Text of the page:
After the collapse of the Soviet Union and gaining independence in 1991, the five Central Asian countries – Kazakhstan, Kyrgyzstan, Tajikistan, Turkmenistan and Uzbekistan – faced the dilemma of regional coexistence: on the one hand, they saw the benefits of integration and creation of joint mechanisms for solving common problems, but on the other, they were driven by strengthening national identity and independence. While certain common ties such as regional identity, shared history, some joint infrastructures, closeness of languages, religion, customs, etc., bind the nations of Central Asia together, they became different states with distinctive identities and interests that have given rise to dissimilar political and economic processes within the countries. In other words, ever since independence, the countries of the region are compelled by both centripetal and centrifugal political forces in their relations with each other.
Most international relation scholars analyze regional cooperation and integration through the prism of institutional engagement. International institutions “as relatively stable sets of related constitutive, regulative, and procedural norms and rules that pertain to the international system, the actors in the system (including states as well as nonstate entities), and their activities” (Duffield, 2007) play an important role in conducting international relations and interstate cooperation.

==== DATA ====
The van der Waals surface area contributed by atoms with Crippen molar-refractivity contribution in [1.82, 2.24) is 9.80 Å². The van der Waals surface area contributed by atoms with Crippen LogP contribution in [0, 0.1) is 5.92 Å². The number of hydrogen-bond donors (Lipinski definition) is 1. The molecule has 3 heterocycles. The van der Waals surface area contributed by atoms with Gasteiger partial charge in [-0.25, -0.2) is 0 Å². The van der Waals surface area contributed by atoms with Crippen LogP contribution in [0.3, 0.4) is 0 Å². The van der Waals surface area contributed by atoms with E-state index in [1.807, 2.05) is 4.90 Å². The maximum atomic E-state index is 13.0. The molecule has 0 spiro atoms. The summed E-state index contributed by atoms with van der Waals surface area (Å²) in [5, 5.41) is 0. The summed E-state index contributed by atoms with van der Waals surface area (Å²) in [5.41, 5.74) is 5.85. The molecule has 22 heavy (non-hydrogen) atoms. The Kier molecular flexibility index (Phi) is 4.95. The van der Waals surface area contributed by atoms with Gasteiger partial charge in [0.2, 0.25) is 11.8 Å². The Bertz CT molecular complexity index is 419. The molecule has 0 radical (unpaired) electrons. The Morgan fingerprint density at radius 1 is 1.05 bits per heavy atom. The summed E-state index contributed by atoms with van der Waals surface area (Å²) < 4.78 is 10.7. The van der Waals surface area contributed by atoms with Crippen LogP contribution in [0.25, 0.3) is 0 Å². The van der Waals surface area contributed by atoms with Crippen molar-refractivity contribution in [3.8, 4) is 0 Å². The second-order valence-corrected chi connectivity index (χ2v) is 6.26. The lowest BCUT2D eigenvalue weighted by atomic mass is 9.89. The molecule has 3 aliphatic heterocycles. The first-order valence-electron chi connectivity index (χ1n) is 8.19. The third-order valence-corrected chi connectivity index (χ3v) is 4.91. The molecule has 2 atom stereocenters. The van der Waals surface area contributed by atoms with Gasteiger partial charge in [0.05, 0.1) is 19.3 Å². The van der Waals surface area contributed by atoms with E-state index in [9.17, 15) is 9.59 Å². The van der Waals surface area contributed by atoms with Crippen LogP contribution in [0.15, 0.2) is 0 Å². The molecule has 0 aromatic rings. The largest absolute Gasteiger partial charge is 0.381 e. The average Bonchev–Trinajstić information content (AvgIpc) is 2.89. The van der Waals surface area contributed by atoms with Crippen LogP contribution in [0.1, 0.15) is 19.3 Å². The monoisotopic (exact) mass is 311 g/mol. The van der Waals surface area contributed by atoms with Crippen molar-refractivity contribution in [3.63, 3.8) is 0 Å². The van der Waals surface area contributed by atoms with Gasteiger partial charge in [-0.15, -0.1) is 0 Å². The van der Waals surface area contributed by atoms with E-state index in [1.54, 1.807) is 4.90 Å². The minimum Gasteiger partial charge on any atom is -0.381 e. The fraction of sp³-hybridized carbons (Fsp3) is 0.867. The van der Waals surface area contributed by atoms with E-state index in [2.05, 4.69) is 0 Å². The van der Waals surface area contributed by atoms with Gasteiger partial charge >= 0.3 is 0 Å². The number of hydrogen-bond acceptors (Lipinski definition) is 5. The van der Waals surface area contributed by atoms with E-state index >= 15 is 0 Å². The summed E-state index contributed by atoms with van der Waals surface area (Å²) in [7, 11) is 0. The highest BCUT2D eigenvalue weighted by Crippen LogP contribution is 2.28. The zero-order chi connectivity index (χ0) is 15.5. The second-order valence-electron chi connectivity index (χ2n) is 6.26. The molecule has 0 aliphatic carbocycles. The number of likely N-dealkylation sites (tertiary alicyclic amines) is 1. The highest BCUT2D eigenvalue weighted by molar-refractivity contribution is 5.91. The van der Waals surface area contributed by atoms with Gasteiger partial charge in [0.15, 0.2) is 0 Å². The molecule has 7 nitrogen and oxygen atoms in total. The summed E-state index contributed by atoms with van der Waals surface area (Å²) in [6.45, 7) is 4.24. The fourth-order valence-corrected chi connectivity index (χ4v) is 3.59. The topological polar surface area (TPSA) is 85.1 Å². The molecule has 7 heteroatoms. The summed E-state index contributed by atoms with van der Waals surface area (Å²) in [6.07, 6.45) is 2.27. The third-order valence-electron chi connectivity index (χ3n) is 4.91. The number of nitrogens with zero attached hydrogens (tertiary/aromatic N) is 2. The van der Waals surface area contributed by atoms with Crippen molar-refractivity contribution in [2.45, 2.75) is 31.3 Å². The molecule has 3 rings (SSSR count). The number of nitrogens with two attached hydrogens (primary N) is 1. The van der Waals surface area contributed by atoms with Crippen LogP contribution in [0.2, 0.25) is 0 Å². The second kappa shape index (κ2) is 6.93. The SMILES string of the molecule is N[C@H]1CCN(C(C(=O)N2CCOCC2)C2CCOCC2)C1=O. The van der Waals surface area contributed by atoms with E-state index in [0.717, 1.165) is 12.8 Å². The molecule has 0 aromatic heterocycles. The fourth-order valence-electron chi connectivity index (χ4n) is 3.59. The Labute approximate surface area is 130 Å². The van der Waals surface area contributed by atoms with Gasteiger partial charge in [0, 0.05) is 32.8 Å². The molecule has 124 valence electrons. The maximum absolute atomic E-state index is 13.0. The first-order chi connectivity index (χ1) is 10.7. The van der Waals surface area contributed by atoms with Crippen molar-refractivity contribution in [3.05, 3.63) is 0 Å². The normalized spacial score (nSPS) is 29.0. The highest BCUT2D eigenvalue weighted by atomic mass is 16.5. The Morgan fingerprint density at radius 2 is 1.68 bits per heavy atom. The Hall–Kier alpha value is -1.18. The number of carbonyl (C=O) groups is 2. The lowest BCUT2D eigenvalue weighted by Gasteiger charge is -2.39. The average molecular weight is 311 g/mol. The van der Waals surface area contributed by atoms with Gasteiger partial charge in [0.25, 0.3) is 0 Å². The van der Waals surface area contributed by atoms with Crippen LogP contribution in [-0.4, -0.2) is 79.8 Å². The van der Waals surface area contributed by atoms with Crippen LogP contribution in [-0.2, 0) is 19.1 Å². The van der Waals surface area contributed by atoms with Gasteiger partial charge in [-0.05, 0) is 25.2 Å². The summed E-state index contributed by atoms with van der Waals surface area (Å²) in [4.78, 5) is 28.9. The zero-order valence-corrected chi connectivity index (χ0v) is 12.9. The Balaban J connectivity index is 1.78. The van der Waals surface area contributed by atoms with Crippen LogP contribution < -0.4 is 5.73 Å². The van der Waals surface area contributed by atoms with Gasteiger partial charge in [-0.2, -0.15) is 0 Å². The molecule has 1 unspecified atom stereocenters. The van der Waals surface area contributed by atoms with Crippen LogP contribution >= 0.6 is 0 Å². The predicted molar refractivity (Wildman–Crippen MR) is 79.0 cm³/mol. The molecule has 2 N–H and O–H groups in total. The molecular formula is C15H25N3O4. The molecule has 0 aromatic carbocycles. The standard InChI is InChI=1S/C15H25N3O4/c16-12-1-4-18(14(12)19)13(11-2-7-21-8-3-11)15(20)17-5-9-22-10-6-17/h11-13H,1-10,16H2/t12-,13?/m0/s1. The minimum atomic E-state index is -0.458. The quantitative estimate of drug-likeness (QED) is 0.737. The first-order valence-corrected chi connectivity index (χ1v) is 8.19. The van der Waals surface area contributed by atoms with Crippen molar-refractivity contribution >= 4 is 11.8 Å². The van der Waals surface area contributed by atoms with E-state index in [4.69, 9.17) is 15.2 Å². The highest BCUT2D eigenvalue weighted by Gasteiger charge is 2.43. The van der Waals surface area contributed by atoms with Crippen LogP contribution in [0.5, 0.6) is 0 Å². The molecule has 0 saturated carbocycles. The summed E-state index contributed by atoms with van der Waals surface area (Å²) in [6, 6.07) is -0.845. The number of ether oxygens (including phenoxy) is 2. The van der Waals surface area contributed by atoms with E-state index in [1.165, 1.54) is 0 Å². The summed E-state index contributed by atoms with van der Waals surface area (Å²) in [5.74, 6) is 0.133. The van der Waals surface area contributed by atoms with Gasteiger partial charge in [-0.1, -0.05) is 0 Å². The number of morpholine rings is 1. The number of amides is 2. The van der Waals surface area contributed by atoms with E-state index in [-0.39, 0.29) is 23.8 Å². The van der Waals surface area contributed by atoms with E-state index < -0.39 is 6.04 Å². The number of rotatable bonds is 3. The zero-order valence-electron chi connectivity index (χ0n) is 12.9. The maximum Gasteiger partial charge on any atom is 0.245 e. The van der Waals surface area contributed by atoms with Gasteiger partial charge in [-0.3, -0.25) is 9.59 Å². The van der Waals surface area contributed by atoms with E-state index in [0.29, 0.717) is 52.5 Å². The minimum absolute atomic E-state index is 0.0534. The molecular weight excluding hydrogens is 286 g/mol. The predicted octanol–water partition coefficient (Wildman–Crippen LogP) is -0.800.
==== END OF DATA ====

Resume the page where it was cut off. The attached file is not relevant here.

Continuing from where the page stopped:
Institutions based on interstate or intergovernmental agreements provide the legal and organizational framework for interactions and negotiations between nations. Regional and global institutions represent normative structures which allow states to act on each other in order to make joint decisions according to agreed rules and procedures. However, regional institutions’ role in interstate relations may vary, depending on different political, economic and social factors.
Considering interstate relations in Central Asia, we argue that neighbouring states with underdeveloped institutional ties but common culture, tend to enter into informal interactions by using cultural codes and patterns. Culture, in this case, appears as a social structure providing actors some opportunities for communication and influencing each other. Institutional based interstate interactions can be verifiable for external observers, but cultural based international interactions require knowledge of that cultural. In other words, those who are not familiar with a particular culture may have difficulties even in noticing the cultural based interactions